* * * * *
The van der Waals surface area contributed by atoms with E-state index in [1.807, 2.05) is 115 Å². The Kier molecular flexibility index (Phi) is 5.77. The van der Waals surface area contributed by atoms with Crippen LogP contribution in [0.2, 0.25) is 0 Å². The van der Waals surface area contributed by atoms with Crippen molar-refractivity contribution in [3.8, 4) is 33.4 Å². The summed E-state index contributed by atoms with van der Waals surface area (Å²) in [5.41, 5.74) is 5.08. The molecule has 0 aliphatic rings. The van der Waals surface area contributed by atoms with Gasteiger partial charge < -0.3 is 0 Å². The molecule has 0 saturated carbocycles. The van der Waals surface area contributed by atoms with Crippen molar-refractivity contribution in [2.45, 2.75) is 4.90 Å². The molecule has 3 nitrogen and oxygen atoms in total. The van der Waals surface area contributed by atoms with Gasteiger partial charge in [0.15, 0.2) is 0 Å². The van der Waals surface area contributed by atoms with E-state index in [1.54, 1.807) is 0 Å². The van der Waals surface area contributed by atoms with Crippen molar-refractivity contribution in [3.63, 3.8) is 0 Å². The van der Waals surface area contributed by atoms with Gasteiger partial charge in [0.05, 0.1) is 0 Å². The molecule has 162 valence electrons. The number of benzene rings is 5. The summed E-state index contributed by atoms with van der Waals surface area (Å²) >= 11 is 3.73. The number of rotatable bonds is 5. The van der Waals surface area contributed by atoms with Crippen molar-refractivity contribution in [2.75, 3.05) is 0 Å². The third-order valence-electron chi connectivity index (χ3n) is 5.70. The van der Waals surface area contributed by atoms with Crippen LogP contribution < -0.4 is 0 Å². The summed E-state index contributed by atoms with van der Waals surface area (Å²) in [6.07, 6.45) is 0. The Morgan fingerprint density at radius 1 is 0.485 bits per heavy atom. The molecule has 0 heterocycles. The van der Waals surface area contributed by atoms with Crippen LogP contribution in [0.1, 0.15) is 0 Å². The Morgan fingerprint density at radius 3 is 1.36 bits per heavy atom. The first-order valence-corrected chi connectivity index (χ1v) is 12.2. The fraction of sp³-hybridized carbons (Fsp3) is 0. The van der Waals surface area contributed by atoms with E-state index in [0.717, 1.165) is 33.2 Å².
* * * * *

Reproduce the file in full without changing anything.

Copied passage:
The van der Waals surface area contributed by atoms with E-state index in [1.807, 2.05) is 115 Å². The Kier molecular flexibility index (Phi) is 5.77. The van der Waals surface area contributed by atoms with Crippen LogP contribution in [0.2, 0.25) is 0 Å². The van der Waals surface area contributed by atoms with Crippen molar-refractivity contribution in [3.8, 4) is 33.4 Å². The summed E-state index contributed by atoms with van der Waals surface area (Å²) in [5.41, 5.74) is 5.08. The molecule has 0 aliphatic rings. The van der Waals surface area contributed by atoms with Gasteiger partial charge < -0.3 is 0 Å². The molecule has 0 saturated carbocycles. The van der Waals surface area contributed by atoms with Crippen molar-refractivity contribution in [2.45, 2.75) is 4.90 Å². The molecule has 3 nitrogen and oxygen atoms in total. The van der Waals surface area contributed by atoms with Gasteiger partial charge in [0.15, 0.2) is 0 Å². The van der Waals surface area contributed by atoms with E-state index in [1.54, 1.807) is 0 Å². The van der Waals surface area contributed by atoms with Crippen molar-refractivity contribution in [3.63, 3.8) is 0 Å². The van der Waals surface area contributed by atoms with Gasteiger partial charge in [0.05, 0.1) is 0 Å². The molecule has 162 valence electrons. The number of benzene rings is 5. The summed E-state index contributed by atoms with van der Waals surface area (Å²) >= 11 is 3.73. The number of rotatable bonds is 5. The van der Waals surface area contributed by atoms with Crippen molar-refractivity contribution in [2.75, 3.05) is 0 Å². The third-order valence-electron chi connectivity index (χ3n) is 5.70. The van der Waals surface area contributed by atoms with Crippen LogP contribution < -0.4 is 0 Å². The summed E-state index contributed by atoms with van der Waals surface area (Å²) in [6.07, 6.45) is 0. The Morgan fingerprint density at radius 1 is 0.485 bits per heavy atom. The molecule has 0 heterocycles. The van der Waals surface area contributed by atoms with Crippen LogP contribution in [0.1, 0.15) is 0 Å². The Morgan fingerprint density at radius 3 is 1.36 bits per heavy atom. The first-order valence-corrected chi connectivity index (χ1v) is 12.2. The fraction of sp³-hybridized carbons (Fsp3) is 0. The van der Waals surface area contributed by atoms with E-state index in [0.717, 1.165) is 33.2 Å².